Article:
Studies indicate that about 8 percent of men and 5 percent of women have narcissistic personality disorder — and it’s a condition that really has no cure (especially because the narcissist is never convinced that he or she has a problem). If you’ve finally decided that you need a divorce, you can just about guarantee that you aren’t going to have an amicable one that’s resolved through something like mediation.

Here are some tips for surviving a divorce from a narcissist:

1. Expect the narcissist to treat the divorce like a stage.

Your divorce is now the biggest dramatic event in history, and the courtroom is just a stage on which the narcissist can perform the dual role of victim and martyr in front of a captive audience. In order to keep the plot engaging, the narcissist will portray you as a miserable low-life and a horrible human being who has been a monster to live with all along.

How do you deal with this?

— The first thing you can do is get into counseling, if you aren’t already.

— Second, remember that just because your spouse is saying these horrible things doesn’t mean that the judge believes what he or she is hearing. Judges are pretty savvy, and they’ve heard it all. Unless your spouse can back up the horror stories with evidence, don’t engage in the drama.

— Finally, try to separate yourself emotionally from the staged show in front of you. The more you think of it as a melodramatic soap opera, the easier it is to disengage yourself.

2. Avoid communication about anything other than necessary issues.

The narcissist is adept at bringing the focus of every conversation back to what he or she really wants to discuss: why you are such a horrible person.

While you may have to communicate in order to discuss settlement offers, division of assets, and (if you have children) visitation times, try to ignore any communications that aren’t on point.

That may mean blatantly ignoring questions, baiting comments and entire emails. Just remember that you have the right to refuse to engage or discuss issues that no longer matter now that you’re divorcing.

For more help with divorce issues, consider talking to an attorney today.

Source: Elite Daily, “Things Your Narcissist Ex Will Do Post-Breakup That Prove You Were Right To End It,” Vishal Sharma, April 09, 2017

Could looming divorce change Zynga’s power structure?

The founder and chairman of Zynga, which is arguably the world’s favorite developer of online social games like Farmville and Words With Friends, is getting a divorce.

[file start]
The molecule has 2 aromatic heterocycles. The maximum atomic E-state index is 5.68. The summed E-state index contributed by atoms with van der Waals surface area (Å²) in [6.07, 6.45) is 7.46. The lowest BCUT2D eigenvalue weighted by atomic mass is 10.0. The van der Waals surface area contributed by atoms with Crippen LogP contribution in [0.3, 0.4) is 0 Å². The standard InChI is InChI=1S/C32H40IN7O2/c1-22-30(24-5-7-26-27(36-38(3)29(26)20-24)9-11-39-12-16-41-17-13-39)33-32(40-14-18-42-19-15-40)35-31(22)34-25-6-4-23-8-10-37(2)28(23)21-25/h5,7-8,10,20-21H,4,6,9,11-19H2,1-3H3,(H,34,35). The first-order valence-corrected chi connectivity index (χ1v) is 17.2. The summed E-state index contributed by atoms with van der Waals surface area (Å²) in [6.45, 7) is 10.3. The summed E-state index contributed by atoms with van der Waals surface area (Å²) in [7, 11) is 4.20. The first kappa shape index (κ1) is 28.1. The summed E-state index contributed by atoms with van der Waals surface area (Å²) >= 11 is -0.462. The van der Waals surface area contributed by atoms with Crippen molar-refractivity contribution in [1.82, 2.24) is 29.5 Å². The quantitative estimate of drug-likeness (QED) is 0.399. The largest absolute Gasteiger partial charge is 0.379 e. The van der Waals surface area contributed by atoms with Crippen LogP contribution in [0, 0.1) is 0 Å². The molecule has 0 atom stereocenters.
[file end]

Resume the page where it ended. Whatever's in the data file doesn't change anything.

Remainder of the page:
Like many people with a lot of assets, he had a prenuptial agreement drawn up before he married his wife. However, his wife is challenging its terms. If she’s successful, that could mean that the man who now owns 70 percent of Zynga’s shareholder vote could eventually lose the tight control he has over the company, since he may have to liquidate some of his holdings in order to divide up his property evenly under California’s law.

It’s important to note that prenups are actually hard to challenge in California. The current court filings haven’t revealed the basis for the challenge, but there are only a few reasons that the court will generally consider:

— The agreement wasn’t properly executed, due to some technical failing.

— The signer was pressured into the agreement. Generally, a prenup has to be presented and signed a significant amount of time before the actual wedding to avoid the appearance of last-minute pressure.

— There are invalid provisions or it heavily favors one spouse over the other to the point of being grossly unfair.

— One spouse lied about his or her finances or withheld information about finances and assets — essentially deceiving the signer from the start.

— The signer didn’t have independent counsel at the time the prenup was signed, which means there was nobody looking out for his or her legal rights.

Challenging a prenup can also be risky — it can cause the challenger to lose any benefits that his or her spouse previously agreed to give in the written agreement.

Experts point out, however, that divorce is never just a family affair when big business is involved. Divorce can shake up a company by changing its major stakeholders, key players, or even impact the strategy and thinking of the person going through the divorce — which could ultimately lead to unwise decisions and risky behavior.

If you’re going through a high-profile divorce that could affect your business holdings, seek legal counsel immediately in order to lessen the impact on both your personal and professional lives.

Source: San Francisco Chronicle, “Divorce may loosen Pincus' grip on Zynga,” Thomas Le, April 05, 2017

Jason Patric wins appeal establishing paternity

Fatherhood isn’t easy, but for some men it’s hard just to win the right to be one.